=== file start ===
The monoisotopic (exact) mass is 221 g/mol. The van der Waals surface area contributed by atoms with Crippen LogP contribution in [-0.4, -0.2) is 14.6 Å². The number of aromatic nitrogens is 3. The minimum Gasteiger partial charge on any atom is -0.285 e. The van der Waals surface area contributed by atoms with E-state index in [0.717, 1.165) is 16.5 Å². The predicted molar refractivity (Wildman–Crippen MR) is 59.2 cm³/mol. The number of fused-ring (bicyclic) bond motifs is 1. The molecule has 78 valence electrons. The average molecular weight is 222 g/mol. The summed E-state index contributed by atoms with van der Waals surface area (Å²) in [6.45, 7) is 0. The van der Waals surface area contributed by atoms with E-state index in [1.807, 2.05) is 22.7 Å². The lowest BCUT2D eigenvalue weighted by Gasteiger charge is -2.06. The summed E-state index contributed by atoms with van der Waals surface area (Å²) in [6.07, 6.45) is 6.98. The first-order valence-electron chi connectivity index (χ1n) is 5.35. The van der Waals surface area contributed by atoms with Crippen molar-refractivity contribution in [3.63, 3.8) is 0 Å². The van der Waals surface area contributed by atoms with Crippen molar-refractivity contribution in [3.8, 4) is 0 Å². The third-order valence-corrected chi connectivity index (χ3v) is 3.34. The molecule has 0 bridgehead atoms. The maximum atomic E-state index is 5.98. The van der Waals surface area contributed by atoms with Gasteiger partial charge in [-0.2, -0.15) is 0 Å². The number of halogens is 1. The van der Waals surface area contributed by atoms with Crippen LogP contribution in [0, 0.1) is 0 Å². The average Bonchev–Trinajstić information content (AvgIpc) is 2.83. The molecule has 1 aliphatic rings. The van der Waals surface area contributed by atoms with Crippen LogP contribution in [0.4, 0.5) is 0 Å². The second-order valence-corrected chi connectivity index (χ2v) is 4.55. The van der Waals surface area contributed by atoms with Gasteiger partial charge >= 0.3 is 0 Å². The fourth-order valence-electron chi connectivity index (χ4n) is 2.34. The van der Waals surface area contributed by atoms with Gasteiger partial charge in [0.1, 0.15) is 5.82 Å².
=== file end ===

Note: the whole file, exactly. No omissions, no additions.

The monoisotopic (exact) mass is 221 g/mol. The van der Waals surface area contributed by atoms with Crippen LogP contribution in [-0.4, -0.2) is 14.6 Å². The number of aromatic nitrogens is 3. The minimum Gasteiger partial charge on any atom is -0.285 e. The van der Waals surface area contributed by atoms with E-state index in [0.717, 1.165) is 16.5 Å². The predicted molar refractivity (Wildman–Crippen MR) is 59.2 cm³/mol. The number of fused-ring (bicyclic) bond motifs is 1. The molecule has 78 valence electrons. The average molecular weight is 222 g/mol. The summed E-state index contributed by atoms with van der Waals surface area (Å²) in [6.45, 7) is 0. The van der Waals surface area contributed by atoms with E-state index in [1.807, 2.05) is 22.7 Å². The lowest BCUT2D eigenvalue weighted by Gasteiger charge is -2.06. The summed E-state index contributed by atoms with van der Waals surface area (Å²) in [6.07, 6.45) is 6.98. The first-order valence-electron chi connectivity index (χ1n) is 5.35. The van der Waals surface area contributed by atoms with Crippen molar-refractivity contribution in [3.63, 3.8) is 0 Å². The van der Waals surface area contributed by atoms with Crippen molar-refractivity contribution in [3.8, 4) is 0 Å². The third-order valence-corrected chi connectivity index (χ3v) is 3.34. The molecule has 0 bridgehead atoms. The maximum atomic E-state index is 5.98. The van der Waals surface area contributed by atoms with Gasteiger partial charge in [-0.2, -0.15) is 0 Å². The number of halogens is 1. The van der Waals surface area contributed by atoms with Crippen LogP contribution in [0, 0.1) is 0 Å². The average Bonchev–Trinajstić information content (AvgIpc) is 2.83. The molecule has 1 aliphatic rings. The van der Waals surface area contributed by atoms with Crippen LogP contribution in [0.4, 0.5) is 0 Å². The second-order valence-corrected chi connectivity index (χ2v) is 4.55. The van der Waals surface area contributed by atoms with Gasteiger partial charge >= 0.3 is 0 Å². The fourth-order valence-electron chi connectivity index (χ4n) is 2.34. The van der Waals surface area contributed by atoms with Gasteiger partial charge in [0.1, 0.15) is 5.82 Å².